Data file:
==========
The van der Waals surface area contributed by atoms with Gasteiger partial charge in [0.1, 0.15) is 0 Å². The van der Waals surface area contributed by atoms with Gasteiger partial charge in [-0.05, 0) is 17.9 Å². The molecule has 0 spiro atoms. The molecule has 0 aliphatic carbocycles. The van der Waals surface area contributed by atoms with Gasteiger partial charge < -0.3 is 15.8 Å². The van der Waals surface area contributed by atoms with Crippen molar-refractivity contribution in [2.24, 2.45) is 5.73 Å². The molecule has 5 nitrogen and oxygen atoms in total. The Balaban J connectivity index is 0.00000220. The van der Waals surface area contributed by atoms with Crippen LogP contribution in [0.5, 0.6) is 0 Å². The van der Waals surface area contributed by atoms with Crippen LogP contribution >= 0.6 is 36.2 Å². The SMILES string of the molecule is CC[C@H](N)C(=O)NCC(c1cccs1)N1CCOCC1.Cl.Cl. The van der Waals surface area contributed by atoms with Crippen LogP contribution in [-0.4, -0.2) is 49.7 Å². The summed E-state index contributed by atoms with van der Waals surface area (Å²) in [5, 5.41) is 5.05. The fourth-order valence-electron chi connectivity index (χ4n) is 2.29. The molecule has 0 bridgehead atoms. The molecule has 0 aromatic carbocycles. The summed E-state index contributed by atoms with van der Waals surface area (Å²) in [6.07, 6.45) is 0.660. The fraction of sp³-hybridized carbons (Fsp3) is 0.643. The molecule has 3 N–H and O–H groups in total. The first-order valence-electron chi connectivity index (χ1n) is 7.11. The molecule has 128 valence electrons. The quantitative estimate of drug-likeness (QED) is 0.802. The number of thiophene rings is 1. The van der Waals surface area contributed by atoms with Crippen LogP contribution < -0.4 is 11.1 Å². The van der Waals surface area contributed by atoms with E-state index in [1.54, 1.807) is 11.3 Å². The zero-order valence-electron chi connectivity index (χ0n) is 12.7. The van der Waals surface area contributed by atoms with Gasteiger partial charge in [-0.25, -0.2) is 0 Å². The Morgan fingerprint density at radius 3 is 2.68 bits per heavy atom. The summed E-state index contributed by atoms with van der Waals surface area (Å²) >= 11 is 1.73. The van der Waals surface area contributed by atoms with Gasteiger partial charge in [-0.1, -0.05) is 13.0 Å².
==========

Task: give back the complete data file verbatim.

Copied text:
The van der Waals surface area contributed by atoms with Gasteiger partial charge in [0.1, 0.15) is 0 Å². The van der Waals surface area contributed by atoms with Gasteiger partial charge in [-0.05, 0) is 17.9 Å². The molecule has 0 spiro atoms. The molecule has 0 aliphatic carbocycles. The van der Waals surface area contributed by atoms with Gasteiger partial charge < -0.3 is 15.8 Å². The van der Waals surface area contributed by atoms with Crippen molar-refractivity contribution in [2.24, 2.45) is 5.73 Å². The molecule has 5 nitrogen and oxygen atoms in total. The Balaban J connectivity index is 0.00000220. The van der Waals surface area contributed by atoms with Crippen LogP contribution in [0.5, 0.6) is 0 Å². The van der Waals surface area contributed by atoms with Crippen LogP contribution >= 0.6 is 36.2 Å². The SMILES string of the molecule is CC[C@H](N)C(=O)NCC(c1cccs1)N1CCOCC1.Cl.Cl. The van der Waals surface area contributed by atoms with Crippen LogP contribution in [-0.4, -0.2) is 49.7 Å². The summed E-state index contributed by atoms with van der Waals surface area (Å²) in [5, 5.41) is 5.05. The fourth-order valence-electron chi connectivity index (χ4n) is 2.29. The molecule has 0 bridgehead atoms. The molecule has 0 aromatic carbocycles. The summed E-state index contributed by atoms with van der Waals surface area (Å²) in [6.07, 6.45) is 0.660. The fraction of sp³-hybridized carbons (Fsp3) is 0.643. The molecule has 3 N–H and O–H groups in total. The first-order valence-electron chi connectivity index (χ1n) is 7.11. The molecule has 128 valence electrons. The quantitative estimate of drug-likeness (QED) is 0.802. The number of thiophene rings is 1. The van der Waals surface area contributed by atoms with Crippen LogP contribution < -0.4 is 11.1 Å². The van der Waals surface area contributed by atoms with E-state index in [1.54, 1.807) is 11.3 Å². The zero-order valence-electron chi connectivity index (χ0n) is 12.7. The van der Waals surface area contributed by atoms with Gasteiger partial charge in [-0.25, -0.2) is 0 Å². The Morgan fingerprint density at radius 3 is 2.68 bits per heavy atom. The summed E-state index contributed by atoms with van der Waals surface area (Å²) >= 11 is 1.73. The van der Waals surface area contributed by atoms with Gasteiger partial charge in [-0.1, -0.05) is 13.0 Å².